Portfolio of 17 apartments at Longboat Quay development in Dublin for sale at €8.75m
The apartments for sale at Longboat Quay consist of two one-beds, four two-beds, ten three-beds and a shell-and-core penthouse
Longboat Quay was completed in 2006, and comprises 299 residential units in two blocks along with retail and office space
A portfolio of 17 apartments at the Longboat Quay development in Dublin’s south docklands is new to the market this week through Savills at €8.75 million – or about €515,000 per apartment.
Fifteen of the 17 homes are vacant, but when fully let could produce a rent roll of more than €545,000 a year, according to the agent, which would represent a gross initial yield of 6 per cent.
The strength of demand for property in this part of docklands was underlined last June when Cairn Homes agreed to sell its nearby Six Hanover Quay scheme to a special purpose company managed by Carysfort Capital for €101 million. The complex, which is nearing completion, includes 120 apartments, a 464sq m (5,000sq ft) restaurant and 130sq m (1,400 sq ft) cafe. The sale price represented an average gross price of €800,000 for each of the apartments.
Google has also recently agreed to purchase 46 apartments which form part of the Boland’s Quay scheme it is buying for about €300 million at Grand Canal Dock.
The apartments for sale at Longboat Quay consist of two one-beds, four two-beds, 10 three-beds and a shell-and-core penthouse with a large rooftop terrace with views over the Liffey. Average unit size is 76sq m (822sq ft) while the portfolio comes with 23 designated surface and basement car-parking spaces and lift access to all floors.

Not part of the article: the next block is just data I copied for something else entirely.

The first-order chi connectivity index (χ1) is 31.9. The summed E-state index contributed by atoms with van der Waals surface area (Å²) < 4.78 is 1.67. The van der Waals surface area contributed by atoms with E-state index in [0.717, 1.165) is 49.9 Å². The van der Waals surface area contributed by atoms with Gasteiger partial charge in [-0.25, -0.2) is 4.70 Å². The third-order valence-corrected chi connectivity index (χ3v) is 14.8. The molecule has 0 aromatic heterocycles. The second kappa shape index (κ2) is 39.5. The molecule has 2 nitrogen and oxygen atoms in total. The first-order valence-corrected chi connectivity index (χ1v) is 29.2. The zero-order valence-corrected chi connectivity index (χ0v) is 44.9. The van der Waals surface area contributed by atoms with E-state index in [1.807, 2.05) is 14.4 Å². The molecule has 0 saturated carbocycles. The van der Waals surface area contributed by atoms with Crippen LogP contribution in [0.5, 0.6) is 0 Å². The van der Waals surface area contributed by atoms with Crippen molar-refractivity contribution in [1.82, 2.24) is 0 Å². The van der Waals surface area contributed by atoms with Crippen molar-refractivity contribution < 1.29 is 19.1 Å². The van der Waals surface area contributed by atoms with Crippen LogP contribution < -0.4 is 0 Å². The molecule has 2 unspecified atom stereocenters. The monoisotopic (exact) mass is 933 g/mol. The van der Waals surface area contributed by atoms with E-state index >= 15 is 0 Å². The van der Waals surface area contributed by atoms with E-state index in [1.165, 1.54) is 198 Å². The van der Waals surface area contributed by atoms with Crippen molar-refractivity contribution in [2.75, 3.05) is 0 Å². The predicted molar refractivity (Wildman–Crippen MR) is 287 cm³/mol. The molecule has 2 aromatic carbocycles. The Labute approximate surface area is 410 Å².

Longboat Quay was completed in 2006, and comprises 299 residential units in two blocks along with retail and office space. It fronts the Liffey to one side and is within easy walking distance of Grand Canal Square, the Dart and the city centre.
Concerns over fire safety at the complex surfaced in February 2015. Dublin Fire Brigade subsequently issued a fire safety notice in October 2016 ordering that certain works – including the installation of a smoke ventilation system and fire-stopping materials – be complete.
Dublin City Council, which owned some common areas in the complex, had an interest in 37 apartments acquired under the affordable housing scheme. It eventually paid €1.85 million in December 2016 towards remedial work, while receivers to developer Bernard McNamara’s building company, Gendsong, agreed to pay €1.25 million for repairs.
Development work in this part of the south docklands is nearing completion on the last few remaining sites in the area, which is already home to companies like Facebook, Airbnb, Accenture, State Street and HSBC banks.